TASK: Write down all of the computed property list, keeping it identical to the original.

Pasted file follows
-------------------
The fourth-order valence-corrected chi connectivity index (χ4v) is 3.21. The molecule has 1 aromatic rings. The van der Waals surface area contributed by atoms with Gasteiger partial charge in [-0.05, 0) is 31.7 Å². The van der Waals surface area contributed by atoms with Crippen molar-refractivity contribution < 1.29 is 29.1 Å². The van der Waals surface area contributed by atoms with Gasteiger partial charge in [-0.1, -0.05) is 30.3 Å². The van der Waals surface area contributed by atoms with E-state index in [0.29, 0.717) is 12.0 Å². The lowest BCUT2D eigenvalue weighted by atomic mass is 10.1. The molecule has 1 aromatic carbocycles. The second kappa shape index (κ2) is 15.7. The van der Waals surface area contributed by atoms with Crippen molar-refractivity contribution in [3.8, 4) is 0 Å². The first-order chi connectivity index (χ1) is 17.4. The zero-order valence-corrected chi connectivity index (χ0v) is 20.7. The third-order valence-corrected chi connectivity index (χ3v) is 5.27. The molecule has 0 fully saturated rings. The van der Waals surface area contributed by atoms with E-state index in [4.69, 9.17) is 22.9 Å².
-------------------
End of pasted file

The fourth-order valence-corrected chi connectivity index (χ4v) is 3.21. The molecule has 1 aromatic rings. The van der Waals surface area contributed by atoms with Gasteiger partial charge in [-0.05, 0) is 31.7 Å². The van der Waals surface area contributed by atoms with Crippen molar-refractivity contribution < 1.29 is 29.1 Å². The van der Waals surface area contributed by atoms with Gasteiger partial charge in [-0.1, -0.05) is 30.3 Å². The van der Waals surface area contributed by atoms with E-state index in [0.29, 0.717) is 12.0 Å². The lowest BCUT2D eigenvalue weighted by atomic mass is 10.1. The molecule has 1 aromatic carbocycles. The second kappa shape index (κ2) is 15.7. The van der Waals surface area contributed by atoms with Crippen molar-refractivity contribution in [3.8, 4) is 0 Å². The first-order chi connectivity index (χ1) is 17.4. The zero-order valence-corrected chi connectivity index (χ0v) is 20.7. The third-order valence-corrected chi connectivity index (χ3v) is 5.27. The molecule has 0 fully saturated rings. The van der Waals surface area contributed by atoms with E-state index in [4.69, 9.17) is 22.9 Å².